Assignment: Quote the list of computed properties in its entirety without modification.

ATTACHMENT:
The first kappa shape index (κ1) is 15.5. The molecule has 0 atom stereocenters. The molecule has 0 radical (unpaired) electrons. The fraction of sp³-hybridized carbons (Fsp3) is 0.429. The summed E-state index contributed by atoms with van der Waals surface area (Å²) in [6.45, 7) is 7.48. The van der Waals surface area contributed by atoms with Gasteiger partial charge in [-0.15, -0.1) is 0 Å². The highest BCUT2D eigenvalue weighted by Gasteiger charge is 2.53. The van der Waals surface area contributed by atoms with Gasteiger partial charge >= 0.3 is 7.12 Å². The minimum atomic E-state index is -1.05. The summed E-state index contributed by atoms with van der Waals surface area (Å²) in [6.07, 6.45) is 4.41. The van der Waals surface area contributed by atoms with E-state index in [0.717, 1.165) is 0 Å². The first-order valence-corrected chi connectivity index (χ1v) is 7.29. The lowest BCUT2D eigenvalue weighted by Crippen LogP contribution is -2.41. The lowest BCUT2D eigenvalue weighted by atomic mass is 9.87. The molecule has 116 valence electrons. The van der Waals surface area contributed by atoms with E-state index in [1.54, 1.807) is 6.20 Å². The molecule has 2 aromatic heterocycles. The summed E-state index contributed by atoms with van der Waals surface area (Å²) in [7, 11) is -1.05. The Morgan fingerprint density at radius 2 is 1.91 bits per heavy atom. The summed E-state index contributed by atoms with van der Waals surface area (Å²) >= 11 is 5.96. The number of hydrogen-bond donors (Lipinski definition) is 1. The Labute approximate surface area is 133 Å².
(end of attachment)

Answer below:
The first kappa shape index (κ1) is 15.5. The molecule has 0 atom stereocenters. The molecule has 0 radical (unpaired) electrons. The fraction of sp³-hybridized carbons (Fsp3) is 0.429. The summed E-state index contributed by atoms with van der Waals surface area (Å²) in [6.45, 7) is 7.48. The van der Waals surface area contributed by atoms with Gasteiger partial charge in [-0.15, -0.1) is 0 Å². The highest BCUT2D eigenvalue weighted by Gasteiger charge is 2.53. The van der Waals surface area contributed by atoms with Gasteiger partial charge >= 0.3 is 7.12 Å². The minimum atomic E-state index is -1.05. The summed E-state index contributed by atoms with van der Waals surface area (Å²) in [6.07, 6.45) is 4.41. The van der Waals surface area contributed by atoms with E-state index in [0.717, 1.165) is 0 Å². The first-order valence-corrected chi connectivity index (χ1v) is 7.29. The lowest BCUT2D eigenvalue weighted by Crippen LogP contribution is -2.41. The lowest BCUT2D eigenvalue weighted by atomic mass is 9.87. The molecule has 116 valence electrons. The van der Waals surface area contributed by atoms with E-state index in [1.54, 1.807) is 6.20 Å². The molecule has 2 aromatic heterocycles. The summed E-state index contributed by atoms with van der Waals surface area (Å²) in [7, 11) is -1.05. The Morgan fingerprint density at radius 2 is 1.91 bits per heavy atom. The summed E-state index contributed by atoms with van der Waals surface area (Å²) >= 11 is 5.96. The number of hydrogen-bond donors (Lipinski definition) is 1. The Labute approximate surface area is 133 Å².